Also, remember that Pension Freedoms legislation means greater flexibility around how you can take the taxable element. This means that you can take a different amount each year and look to manage your income on an annual basis, which can help with your tax and income planning.

4. Maximise your ISA allowances

ISAs are a highly tax-efficient way to save and invest. When you contribute to an ISA, any interest or returns you generate are free from Income Tax and Capital Gains Tax (CGT). Crucially, your ISA savings are also free from Income Tax when you come to withdraw them, which could offer another source of tax-efficient retirement income.

As of the 2024/25 tax year, the ISA allowance (which is the maximum you can contribute to your ISAs in a single tax year) is £20,000 for each individual over 18. As a result, a couple can currently save or invest a total of £40,000 into their ISAs.

So, if you both maximise your ISA allowances each year, you can each build a healthy fund that can play a key role in providing you with a source of tax-efficient income as and when you need it.

5. Structure income from an investment bond

You may also want to consider using investment bonds as an effective investment option with attractive tax benefits, particularly around drawing an income in retirement.

Each year, you can withdraw 5% of the amount you originally invested without incurring an immediate tax charge.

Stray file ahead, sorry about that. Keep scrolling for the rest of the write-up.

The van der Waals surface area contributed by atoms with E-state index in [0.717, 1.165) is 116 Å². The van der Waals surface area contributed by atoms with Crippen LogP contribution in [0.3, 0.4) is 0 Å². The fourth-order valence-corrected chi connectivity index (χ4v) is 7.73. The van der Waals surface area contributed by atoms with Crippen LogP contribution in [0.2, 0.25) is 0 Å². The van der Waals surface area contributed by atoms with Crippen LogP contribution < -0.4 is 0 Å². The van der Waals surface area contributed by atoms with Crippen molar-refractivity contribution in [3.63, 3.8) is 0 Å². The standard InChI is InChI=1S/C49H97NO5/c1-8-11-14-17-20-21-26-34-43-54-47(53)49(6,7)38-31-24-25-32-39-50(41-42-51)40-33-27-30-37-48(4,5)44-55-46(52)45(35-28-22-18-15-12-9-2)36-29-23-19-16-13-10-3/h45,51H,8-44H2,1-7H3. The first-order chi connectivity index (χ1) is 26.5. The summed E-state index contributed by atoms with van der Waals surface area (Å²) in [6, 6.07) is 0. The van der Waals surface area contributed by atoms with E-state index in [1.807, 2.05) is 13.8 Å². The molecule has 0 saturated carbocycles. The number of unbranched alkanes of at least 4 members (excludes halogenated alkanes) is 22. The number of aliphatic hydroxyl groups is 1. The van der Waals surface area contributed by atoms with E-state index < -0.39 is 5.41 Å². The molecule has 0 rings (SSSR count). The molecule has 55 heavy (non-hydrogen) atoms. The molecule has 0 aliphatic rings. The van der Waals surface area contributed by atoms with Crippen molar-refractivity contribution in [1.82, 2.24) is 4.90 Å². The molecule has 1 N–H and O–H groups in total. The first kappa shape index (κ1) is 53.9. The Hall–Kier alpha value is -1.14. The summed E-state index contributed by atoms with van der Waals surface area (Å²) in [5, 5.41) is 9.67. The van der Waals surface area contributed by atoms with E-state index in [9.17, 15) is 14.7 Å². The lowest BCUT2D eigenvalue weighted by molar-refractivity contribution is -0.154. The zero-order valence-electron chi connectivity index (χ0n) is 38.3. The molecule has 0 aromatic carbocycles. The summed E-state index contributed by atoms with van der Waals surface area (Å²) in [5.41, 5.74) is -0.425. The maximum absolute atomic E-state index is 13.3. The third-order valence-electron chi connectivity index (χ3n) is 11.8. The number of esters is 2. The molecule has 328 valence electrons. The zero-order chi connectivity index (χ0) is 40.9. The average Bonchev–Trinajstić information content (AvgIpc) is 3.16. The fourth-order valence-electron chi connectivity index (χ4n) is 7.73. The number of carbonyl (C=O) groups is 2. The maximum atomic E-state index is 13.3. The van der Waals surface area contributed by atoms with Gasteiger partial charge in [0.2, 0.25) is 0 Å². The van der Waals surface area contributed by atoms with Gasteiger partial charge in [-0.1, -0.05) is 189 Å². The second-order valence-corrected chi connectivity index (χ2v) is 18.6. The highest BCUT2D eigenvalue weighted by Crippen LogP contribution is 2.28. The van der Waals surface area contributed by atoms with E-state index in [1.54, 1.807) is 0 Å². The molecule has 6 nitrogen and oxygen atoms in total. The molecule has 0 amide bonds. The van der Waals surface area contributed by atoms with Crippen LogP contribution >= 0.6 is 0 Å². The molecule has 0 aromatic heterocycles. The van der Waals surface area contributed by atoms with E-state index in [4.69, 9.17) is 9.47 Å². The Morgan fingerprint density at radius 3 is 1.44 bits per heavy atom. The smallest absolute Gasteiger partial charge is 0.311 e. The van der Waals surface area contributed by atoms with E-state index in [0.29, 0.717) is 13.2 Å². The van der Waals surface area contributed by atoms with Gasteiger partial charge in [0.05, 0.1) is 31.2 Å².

You can also carry forward any unused allowance from previous years, which provides an extra layer of flexibility when it comes to income planning.

Careful use of bonds through maximising the use of the 5% allowance and carry forward facility can really help create a tax-efficient income.

However, it is important to bear in mind that tax is deferred rather than not being payable at all. This is because a bond is a “non-qualifying policy”, which means you or your estate are liable for Income Tax when the bond is fully surrendered, it matures, on your death, or when excess withdrawals are taken from the policy.

6. Use your Capital Gains Tax exemption

CGT is payable on the profit you make when you sell assets such as non-ISA shares, other investments, and buy-to-let property.

Each individual has a CGT Annual Exempt Amount, which enables you to profit up to £3,000 (2024/25) on the disposal of such assets each year free of CGT.

This means that, by effectively structuring the ownership and sale of your assets, you and your spouse or partner can receive £6,000 of tax-free income each year between you.

Get in touch

If you need advice or guidance when it comes to your retirement income planning, please do get in touch with us at DBL Asset Management.

Email or call 01625 529 499 to speak to us today.

Please note

This blog is for general information only and does not constitute advice. The information is aimed at retail clients only.

The Financial Conduct Authority does not regulate estate planning or tax planning.

The value of your investments (and any income from them) can go down as well as up and you may not get back the full amount you invested. Past performance is not a reliable indicator of future performance. Investments should be considered over the longer term and should fit in with your overall attitude to risk and financial circumstances.